This book has guts. It goes hard or it goes home. This is not your tiptoeing-around-YA-clichés sort of novel. This book slams a foot on the creative gas pedal and doesn’t stop until the end, no matter what it crashes into on the way. By the end of this review, it’s going to sound like I didn’t like this book. I have a lot of complaints. But that’s because the things I didn’t like, I hated. On the other hand, the things I was interested in, I loved reading. There’s so much that’s innovative and entertaining and thought-provoking about this book. Even though I don’t exactly recommend this book, I’m glad I read it and I think lots of other people would be too.
Who this book is for
I think this book is likely more enjoyable if you’ve already read a lot of YA sci-fi and dystopia. You’ll be a little less “what in all hell is this” and a little more “what an interesting and entertaining and bizarre take on those tropes.”
This book might be a good fit for a reader that’s really into character death. Since your first death isn’t really death in this universe, the author is very free with killing characters and you still get to see them do interesting things afterward.
Some readers might be into this book for its philosophical side. The warring-realms situation would appeal to someone interested in world-building that’s based on competing value systems and arguments about right and wrong. The book does a good job of rolling those elements out slowly, so they mature over time.
If you’re looking for something a little wild and have a high tolerance for ridiculousness, this might be your book.
What I appreciated
I’m so into the whole pledging-to-the-realms idea. There’s a lot that isn’t fleshed-out about this world, but I stayed engaged because I’m so interested in the core concept. The blurb sells the transcendent elements, but I’m most interested in the people who are still living. How do you decide when and how to sign with a realm? What are the ramifications of having already pledged yourself? What sort of twist on religious evangelization do these stakes create? Great stuff to play with.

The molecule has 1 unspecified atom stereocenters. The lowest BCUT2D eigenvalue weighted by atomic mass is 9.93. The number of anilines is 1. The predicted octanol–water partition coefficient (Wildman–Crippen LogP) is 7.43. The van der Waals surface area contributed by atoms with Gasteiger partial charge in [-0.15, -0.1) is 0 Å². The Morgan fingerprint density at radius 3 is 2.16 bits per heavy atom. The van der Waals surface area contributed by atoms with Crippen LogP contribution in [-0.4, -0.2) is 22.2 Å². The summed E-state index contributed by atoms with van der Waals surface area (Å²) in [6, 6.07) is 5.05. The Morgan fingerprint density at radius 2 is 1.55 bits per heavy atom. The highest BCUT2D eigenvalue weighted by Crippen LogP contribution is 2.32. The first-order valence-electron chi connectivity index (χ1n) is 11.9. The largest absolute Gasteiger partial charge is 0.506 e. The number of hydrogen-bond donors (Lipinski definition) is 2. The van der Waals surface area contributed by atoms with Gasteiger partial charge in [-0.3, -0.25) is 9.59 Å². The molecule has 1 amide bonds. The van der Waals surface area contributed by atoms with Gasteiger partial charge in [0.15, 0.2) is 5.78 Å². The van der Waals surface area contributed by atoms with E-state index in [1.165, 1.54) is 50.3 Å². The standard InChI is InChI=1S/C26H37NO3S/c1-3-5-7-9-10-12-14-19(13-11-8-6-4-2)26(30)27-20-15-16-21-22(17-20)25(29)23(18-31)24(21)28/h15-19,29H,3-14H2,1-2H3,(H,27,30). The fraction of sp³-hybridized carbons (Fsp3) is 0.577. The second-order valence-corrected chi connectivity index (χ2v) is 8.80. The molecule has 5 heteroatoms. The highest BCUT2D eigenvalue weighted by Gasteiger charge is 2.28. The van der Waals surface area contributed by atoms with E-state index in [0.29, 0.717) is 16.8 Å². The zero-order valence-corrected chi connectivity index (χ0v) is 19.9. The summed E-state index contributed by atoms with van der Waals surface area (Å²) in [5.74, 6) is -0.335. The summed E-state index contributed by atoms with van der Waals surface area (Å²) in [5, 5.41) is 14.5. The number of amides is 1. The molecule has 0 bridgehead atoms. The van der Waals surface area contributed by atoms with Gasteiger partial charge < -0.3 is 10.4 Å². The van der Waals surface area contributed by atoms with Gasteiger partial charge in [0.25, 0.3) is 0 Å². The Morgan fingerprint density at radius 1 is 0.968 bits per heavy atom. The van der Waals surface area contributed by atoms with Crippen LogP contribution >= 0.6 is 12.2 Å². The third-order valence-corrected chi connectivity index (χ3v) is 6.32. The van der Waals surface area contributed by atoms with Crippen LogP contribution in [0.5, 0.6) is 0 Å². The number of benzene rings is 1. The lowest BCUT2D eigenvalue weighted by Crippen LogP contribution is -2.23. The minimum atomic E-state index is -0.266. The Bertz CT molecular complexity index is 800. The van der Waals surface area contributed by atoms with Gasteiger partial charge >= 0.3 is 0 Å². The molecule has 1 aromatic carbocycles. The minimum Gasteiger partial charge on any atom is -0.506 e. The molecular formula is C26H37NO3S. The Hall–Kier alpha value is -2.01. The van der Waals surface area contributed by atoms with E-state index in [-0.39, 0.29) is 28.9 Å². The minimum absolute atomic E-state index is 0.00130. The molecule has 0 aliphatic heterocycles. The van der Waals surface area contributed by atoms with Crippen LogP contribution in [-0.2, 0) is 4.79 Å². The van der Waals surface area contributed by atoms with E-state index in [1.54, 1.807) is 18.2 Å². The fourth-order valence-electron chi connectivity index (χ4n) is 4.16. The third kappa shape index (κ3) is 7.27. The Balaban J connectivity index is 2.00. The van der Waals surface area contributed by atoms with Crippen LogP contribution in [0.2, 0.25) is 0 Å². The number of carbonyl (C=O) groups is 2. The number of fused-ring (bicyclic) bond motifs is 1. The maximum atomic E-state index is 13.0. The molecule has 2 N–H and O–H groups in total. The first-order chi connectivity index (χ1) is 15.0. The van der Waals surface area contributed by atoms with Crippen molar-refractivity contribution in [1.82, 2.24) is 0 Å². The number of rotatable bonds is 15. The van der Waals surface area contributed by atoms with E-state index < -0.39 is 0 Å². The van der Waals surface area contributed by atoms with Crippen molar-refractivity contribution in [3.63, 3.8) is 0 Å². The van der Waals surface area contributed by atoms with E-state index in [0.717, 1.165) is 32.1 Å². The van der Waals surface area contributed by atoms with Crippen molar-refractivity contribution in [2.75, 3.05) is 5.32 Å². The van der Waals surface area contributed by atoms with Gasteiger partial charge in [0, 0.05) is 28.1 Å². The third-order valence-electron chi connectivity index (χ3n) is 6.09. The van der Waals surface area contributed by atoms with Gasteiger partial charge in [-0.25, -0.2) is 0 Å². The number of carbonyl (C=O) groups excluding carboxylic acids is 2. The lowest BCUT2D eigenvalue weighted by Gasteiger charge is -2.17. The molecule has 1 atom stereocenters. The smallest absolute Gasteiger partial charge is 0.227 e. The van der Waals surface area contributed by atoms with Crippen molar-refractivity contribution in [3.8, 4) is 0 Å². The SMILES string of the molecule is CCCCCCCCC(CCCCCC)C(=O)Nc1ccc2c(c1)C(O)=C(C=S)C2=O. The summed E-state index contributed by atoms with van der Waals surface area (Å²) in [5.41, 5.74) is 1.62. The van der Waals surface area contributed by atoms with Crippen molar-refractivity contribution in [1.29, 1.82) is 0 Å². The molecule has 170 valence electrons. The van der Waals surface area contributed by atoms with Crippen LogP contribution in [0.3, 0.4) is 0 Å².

I do truly love the cover.
There are a couple of marvelous scenes that just lit up in my brain. There’s a beautiful, heartbreaking little scene with Tenly’s baby brother and some interesting stuff out in the snow. Things get bright and colorful and abstract when Tenly briefly leaves the physical world, and I’m so excited for more of that.
I’m definitely planning to read the next book, partly because I want to find out what happens next and partly because Showalter has a lot of explaining to do.
What bothered me
Truly, I can tolerate a large amount of Special Snowflake Female Protagonist. I get why it needs to happen. So… for this character to grate on me the way that she did really tells you something.
Tenly has an ill-defined affinity for numbers that feels like it came from the “Quirky Traits” box on a build-your-first-character worksheet. It is referenced several times a page in the first chapter and has completely disappeared without a trace by halfway through the book. It has no impact on the story at any point. I feel that the way this trait is handled is a good representation of the way that whole character is put together.
And then, of course, we discover that both realms want her desperately because… I’m not really sure why. She’s Special. She can… conduct light, I think? She can be something called a Conduit, which is important in the Unspecified War Over Nothing that the realms are somehow fighting. So… two cosmic realms (and, therefore, two hot boys) are fighting over her. What’s a girl to do?
Complain, mostly. It’s not that Tenly doesn’t have anything to complain about, because she endures some unnecessarily horrific stuff. But even when faced with something profoundly awful, Tenly reacts to it with an immature, self-aggrandizing, bizarrely lewd voice that makes it so unpleasant to be in her mind. I think I’d have enjoyed this book a lot better if it were written in third person and I didn’t feel expected to root for Ten, who can’t make a decision to save her firstlife. (I know.)
Not that I particularly root for anyone else either. Ten comes with a flock of thin and confusing characters, only a few of whom really matter and none of whom I really care about. I do somewhat like Archer. And I believe Ten when she says once a page how attractive the excessively-accented Killian is. And of course, I’m rooting for that baby.
The story starts in this nightmarish torture-asylum-boarding school-prison for teenagers that really needed a second draft. Once the characters get out of there, things get less unpleasant and less laughably absurd and faux-dark, but it’ll be rough going for a bit.
Age appropriateness and content warnings
Given the strong Christian overtones to the premise, I would have expected a lot less gratuitous profanity and lewd sexual comments. Yet, here we are.
The torture-asylum-boarding school-prison has some graphic scenes of, well, torture. Lots of violence against Tenly, and since the book is written in first person, the reader is immersed in those experiences.
Everybody’s making sex jokes, and not in a cute way. Strong sexual overtones to several of the relationships.
Yes, the violence and sexual stuff are on par with what a teen is probably seeing on television, but it’s still a lot. And because it’s so unnecessary, it feels frivolous and immaturely handled.